I'm always looking at APMs (and roller coasters) - trying to learn. Most APMs are built like highway bridges - using steel girders and concrete. APM vehicles are soooooo heavy this is reasonable. Our ATN system has consciously made choices to minimize the bridge live loading to about 4200 lbs, to go after costs (if you are interested, Bridge Costs (31 min) https://vimeo.com/694274246). So roughly cost becomes proportional to the number of truss chords. If you put a truss underneath each track in a bi-directional run, that doubles the number of chords - doubles material costs. Plus putting the truss under the track adds to the vertical height of the guideway envelope. Putting it between the bi-directional tracks offers a much shorter profile (and not much wider). This has alignment advantages.

Two choices that distinguishes us from other Personal Rapid Transit (PRT) and APM providers is use of bi-directional guideways (rare for PRT), and orthogonal crossings (rare for PRT and APM). We think these are needed for a better fit to American cities. So guideway envelope height is a premium for us.

RE: Are HSS members in bridge trusses a good idea?

(OP)
Now that i've told you how smart our selection of this box-eccentric design is, i think i should probably open my ears and learn.

Quote (jorton)

I'd pay close attention to detailing to prevent distortion induced fatigue cracks.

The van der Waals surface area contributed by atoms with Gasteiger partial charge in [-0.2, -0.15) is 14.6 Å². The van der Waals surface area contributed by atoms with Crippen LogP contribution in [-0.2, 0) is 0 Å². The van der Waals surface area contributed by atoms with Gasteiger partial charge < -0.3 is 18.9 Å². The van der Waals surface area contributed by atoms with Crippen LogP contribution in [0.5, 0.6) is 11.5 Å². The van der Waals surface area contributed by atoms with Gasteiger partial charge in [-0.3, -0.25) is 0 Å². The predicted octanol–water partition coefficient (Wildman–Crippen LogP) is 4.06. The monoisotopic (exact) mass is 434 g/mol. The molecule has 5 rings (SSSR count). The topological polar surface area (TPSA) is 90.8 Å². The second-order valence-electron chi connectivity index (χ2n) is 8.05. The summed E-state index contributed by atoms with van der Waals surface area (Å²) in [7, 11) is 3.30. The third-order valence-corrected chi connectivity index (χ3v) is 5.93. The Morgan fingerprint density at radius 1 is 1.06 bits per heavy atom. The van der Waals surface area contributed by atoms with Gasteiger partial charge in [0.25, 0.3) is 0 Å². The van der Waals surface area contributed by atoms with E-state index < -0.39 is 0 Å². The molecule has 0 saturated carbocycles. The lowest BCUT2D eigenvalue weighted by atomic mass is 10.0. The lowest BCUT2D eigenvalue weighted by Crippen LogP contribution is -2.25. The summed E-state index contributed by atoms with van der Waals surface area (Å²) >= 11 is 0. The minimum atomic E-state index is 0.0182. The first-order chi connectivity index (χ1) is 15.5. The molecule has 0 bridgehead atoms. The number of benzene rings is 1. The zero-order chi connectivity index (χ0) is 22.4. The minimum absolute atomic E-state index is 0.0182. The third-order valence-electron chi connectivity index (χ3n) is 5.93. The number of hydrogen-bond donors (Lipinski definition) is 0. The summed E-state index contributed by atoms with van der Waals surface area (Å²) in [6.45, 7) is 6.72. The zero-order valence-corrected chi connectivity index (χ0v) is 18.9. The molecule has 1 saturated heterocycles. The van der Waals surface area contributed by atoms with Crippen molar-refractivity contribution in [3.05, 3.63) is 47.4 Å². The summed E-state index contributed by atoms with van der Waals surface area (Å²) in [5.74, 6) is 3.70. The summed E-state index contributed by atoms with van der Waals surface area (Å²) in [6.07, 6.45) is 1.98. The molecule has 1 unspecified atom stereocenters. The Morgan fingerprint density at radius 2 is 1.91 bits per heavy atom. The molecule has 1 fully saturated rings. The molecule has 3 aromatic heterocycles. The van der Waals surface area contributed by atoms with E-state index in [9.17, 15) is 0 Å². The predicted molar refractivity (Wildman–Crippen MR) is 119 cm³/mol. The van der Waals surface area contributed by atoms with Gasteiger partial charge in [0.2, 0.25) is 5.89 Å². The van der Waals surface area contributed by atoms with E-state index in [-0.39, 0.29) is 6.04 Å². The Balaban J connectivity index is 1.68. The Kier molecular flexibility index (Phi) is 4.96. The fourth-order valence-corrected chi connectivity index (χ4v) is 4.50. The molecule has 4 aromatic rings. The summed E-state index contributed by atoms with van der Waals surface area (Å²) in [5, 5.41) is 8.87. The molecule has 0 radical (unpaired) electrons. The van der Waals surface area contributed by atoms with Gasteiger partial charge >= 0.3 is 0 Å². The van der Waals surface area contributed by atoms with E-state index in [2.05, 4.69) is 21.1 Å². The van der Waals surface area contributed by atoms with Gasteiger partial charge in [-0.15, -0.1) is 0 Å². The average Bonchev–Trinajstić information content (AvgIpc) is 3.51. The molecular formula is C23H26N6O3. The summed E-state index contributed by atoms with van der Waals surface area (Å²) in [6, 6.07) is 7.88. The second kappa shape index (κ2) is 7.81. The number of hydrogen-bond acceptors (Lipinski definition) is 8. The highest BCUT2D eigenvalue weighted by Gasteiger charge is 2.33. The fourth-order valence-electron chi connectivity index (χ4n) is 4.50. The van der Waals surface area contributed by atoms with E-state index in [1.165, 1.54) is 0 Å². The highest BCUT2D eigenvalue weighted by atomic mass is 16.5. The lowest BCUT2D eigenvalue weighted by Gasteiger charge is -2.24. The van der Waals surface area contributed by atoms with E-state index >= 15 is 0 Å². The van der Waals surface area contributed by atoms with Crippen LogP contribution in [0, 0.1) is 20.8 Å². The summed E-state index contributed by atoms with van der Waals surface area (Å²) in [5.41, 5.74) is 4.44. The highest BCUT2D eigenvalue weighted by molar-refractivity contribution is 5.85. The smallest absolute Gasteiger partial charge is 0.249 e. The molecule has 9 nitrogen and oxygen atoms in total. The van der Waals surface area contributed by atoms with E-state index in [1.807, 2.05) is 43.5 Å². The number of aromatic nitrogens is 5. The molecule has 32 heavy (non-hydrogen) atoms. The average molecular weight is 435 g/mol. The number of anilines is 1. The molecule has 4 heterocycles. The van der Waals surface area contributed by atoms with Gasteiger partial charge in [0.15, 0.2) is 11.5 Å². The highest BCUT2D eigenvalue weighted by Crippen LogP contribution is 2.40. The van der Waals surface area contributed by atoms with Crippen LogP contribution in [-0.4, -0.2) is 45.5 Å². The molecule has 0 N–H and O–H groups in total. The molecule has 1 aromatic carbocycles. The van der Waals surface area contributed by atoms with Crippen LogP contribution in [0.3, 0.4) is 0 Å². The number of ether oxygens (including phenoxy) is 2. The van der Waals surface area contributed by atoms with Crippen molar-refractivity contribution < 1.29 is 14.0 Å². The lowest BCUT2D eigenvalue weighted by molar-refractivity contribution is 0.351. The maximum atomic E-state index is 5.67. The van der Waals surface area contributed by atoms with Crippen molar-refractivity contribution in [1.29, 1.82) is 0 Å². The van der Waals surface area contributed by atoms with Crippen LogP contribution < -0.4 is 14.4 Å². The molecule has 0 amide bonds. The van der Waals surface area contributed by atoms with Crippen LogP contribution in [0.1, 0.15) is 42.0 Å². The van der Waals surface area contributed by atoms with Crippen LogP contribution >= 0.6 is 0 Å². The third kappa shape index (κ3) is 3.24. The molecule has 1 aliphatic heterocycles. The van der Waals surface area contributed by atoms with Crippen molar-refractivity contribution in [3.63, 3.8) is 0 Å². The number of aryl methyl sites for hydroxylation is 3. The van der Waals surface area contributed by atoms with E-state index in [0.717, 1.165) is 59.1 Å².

Where exactly were these cracks occurring, and why? How did you fix them?

RE: Are HSS members in bridge trusses a good idea?

(OP)
@winelandv
I assume the reason you've chosen side attachment of the web is because your web is angle and bolts, and you can tolerate the eccentric loading?

Quote (winelandv)

That is, no individual member torsion, just a point load couple that your chords will have to resist in bending (which could make for a pretty beefy HSS section if you use those for your chords).

I'm not sure i understand your warning. The pod loads will be applied through the bogie and wheels to the track rails. The rails transfer those loads through the cross-beams to the center box truss. These cross-beams are located only at truss panel points. So if there is no matching pod travelling in the opposite direction, this will represent an outboard load on only one side of the box, at that panel of the box. The truss members, on the box vertical side where the pod is, will resist deflection using tension and compression. The truss members on the opposite vertical side will see no such loading.

I see this differential loading trying to twist one longitudinal end of the box vs the other. I would like to avoid a diagonal member through the box (between adjacent corners) to resist this torsion via tension/compression, because this box interior would make a convenient evacuation path for riders in the case of breakdown. But currently we don't think we have that luxury, and so the box has that member.

So where do you see a "chord in bending"?

RE: Are HSS members in bridge trusses a good idea?

I wasn't sure what your setup was going to be - if your pod was going to ride on top of your tube member it would have been a concern. With the way you're going about it, you won't have to worry about that.

RE: Are HSS members in bridge trusses a good idea?

Many pedestrian bridges are constructed out of HSS.

RE: Are HSS members in bridge trusses a good idea?

Many vehicular bridges have been constructed from welded boxes over the last 50 years.